Radzilowski on Chaliand and Rageau, 'The Penguin Atlas of Diasporas'

Gerard Chaliand, Jean-Pierre Rageau. The Penguin Atlas of Diasporas. New York: Viking, 1995. xxi + 183 pp. $34.95 (cloth), ISBN 978-0-670-85439-4.

Reviewed by John Radzilowski (Arizona State University)
Published on H-Ethnic (February, 1996)

The growing realization among historians of the complexity of human migration during all time periods, but particularly in the last 500 years, cries out for a collection of maps and charts to help scholars and students make sense of this important topic. Of course, to map human migrations-both voluntary and involuntary-over even the past 300 years would require the help of specialists of nearly all geographic areas. Despite the complexity, however, the subject naturally lends itself toward the atlas format. Thus, the Penguin Atlas of Diasporas has great potential as reference guide, a potential it fails to realize.

The book, originally published in France in 1991, deals with what the authors describe as the "diasporas" of twelve groups: Jews, Armenians, Romani and Sinti (Gypsies), black Africans, Chinese, east Indians, Irish, Greeks, Lebanese, Palestinians, Vietnamese, and Koreans. The Jews, Armenians, Gypsies, and Chinese receive extensive coverage, while the treatment of the Vietnamese, Greeks, and Koreans is spotty.

The book's problems start on the very first page as the authors try to define the term "diaspora," a task at which they fail quite thoroughly. They establish four criteria for defining a diaspora: forced dispersion, retention of a collective historical and cultural memory of the dispersion, the will to transmit a heritage, and the ability of the group to survive over time (xiv-xvii). With the possible exception of the Jews and Armenians, each of these criteria excludes one or more of the groups presented in the book. It is hard to argue that Lebanese, Greeks, or post-famine Irish migrants were anything other than economic emigrants. As the authors' maps show, even the Jewish and Armenian experiences have been characterized by both voluntary and involuntary movement. Germans, whom the authors consciously exclude, certainly transmitted their heritage in immigrant communities throughout the world across many generations. Poles have established ethnic enclaves in every continent except Africa, and the complexity of Italian migration certainly fits some of the authors' criteria. They further confuse the issue by deciding that some of the "diasporas" they intend to map are actually "semi-diasporas," which occur when the majority or large portion of a particular group stays in the homeland (xiii), a phenomenon that sounds a lot like good old-fashioned migration. The inclusion of some communities is questionable: are the Chinese of Macao and Hong Kong really in diaspora?

The authors seem oblivious to vast bodies of research in American ethnic history, claiming that "white" immigrants to America have "all blended into the American nation" and thus fail the diaspora criteria (xviii). This is an incredible statement from two people supposedly dedicated to studying the movement of ethnic groups and flies in the face of their decision to include five "white" groups-Jews, Irish, Greeks, Armenians, and Lebanese-in their atlas. They also seem unaware of recent studies of the anti-Jewish pogroms in Imperial Russia.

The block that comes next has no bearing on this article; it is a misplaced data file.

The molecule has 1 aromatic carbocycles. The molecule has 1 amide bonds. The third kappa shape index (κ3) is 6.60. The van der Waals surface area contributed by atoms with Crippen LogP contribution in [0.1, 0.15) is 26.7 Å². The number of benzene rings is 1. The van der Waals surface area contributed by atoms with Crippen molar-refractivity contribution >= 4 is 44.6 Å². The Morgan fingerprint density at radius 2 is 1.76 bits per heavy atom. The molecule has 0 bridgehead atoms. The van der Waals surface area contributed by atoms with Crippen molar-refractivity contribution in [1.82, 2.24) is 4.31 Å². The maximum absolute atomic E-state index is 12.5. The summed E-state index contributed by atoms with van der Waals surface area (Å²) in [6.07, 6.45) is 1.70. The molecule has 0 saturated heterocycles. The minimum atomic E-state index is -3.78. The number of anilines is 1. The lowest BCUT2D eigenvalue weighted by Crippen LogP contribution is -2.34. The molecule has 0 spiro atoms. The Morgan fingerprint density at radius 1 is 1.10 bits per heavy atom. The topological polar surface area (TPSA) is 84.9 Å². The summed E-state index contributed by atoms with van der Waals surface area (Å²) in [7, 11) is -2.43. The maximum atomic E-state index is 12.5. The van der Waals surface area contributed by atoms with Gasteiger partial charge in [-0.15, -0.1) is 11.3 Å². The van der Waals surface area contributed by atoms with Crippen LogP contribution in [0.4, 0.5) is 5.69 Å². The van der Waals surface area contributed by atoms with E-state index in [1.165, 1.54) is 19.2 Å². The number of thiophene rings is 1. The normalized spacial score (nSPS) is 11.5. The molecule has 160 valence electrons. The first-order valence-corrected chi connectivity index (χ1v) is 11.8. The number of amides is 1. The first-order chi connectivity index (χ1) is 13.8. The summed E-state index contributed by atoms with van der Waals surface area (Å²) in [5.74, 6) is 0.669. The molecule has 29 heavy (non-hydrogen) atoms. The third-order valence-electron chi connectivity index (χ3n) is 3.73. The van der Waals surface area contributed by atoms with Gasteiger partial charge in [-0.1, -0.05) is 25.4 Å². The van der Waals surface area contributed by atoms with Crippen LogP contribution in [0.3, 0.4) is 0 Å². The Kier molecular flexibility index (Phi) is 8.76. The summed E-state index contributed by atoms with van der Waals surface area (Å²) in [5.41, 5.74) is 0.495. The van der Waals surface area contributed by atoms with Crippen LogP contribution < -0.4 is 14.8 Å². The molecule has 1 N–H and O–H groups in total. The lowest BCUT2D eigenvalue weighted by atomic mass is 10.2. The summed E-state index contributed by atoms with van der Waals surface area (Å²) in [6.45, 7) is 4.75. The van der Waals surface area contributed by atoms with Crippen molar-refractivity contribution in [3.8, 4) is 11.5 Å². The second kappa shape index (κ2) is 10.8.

The Penguin Atlas of Diasporas attempts to present both a collection of maps and a brief narrative overview of the diasporas. Unfortunately, the maps are too few and the text too cursory to achieve either objective. Many of the maps lack detail. This may be understandable for some less-studied areas of the world, but detailed maps of America's ethnic and racial diversity have been in print for over a decade. Similarly, maps of Jewish emigration by province in nineteenth-century Russia, which have also been available for some time, would have been a helpful addition.

Worse yet, some maps are inaccurate or poorly labeled. A map showing areas affected by the pogroms perpetrated by Khmielnicki's Cossacks in the mid seventeenth century expands their range hundreds of miles to the west and north, areas where the Cossacks never penetrated (41). A map showing Jewish settlement in the U.S. lacks a date (61). Yet another map of the U.S., showing "percentage of population in each state born in Ireland" for 1910, fails to convey the true size of the Irish-American community, since by 1910 there were large numbers of second- and third-generation Irish immigrants in the U.S. (161). Some parts of the book are simply irrelevant. For example, a photograph with the caption "Macao's Chinese Community," shows a number of young Chinese women doing something behind a screen while the foreground has the blurry image of a passerby stepping in front of the camera (135). What this tells us about Chinese in Macao is anyone's guess.

For scholars seeking a handy reference book on migration and diasporas, the Penguin Atlas of Diasporas is disappointing. For students looking for solid information on some complex questions, this atlas will simply muddy the waters.

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Citation: John Radzilowski. Review of Chaliand, Gerard; Rageau, Jean-Pierre, The Penguin Atlas of Diasporas. H-Ethnic, H-Net Reviews. February, 1996.
URL: http://www.h-net.org/reviews/showrev.php?id=292

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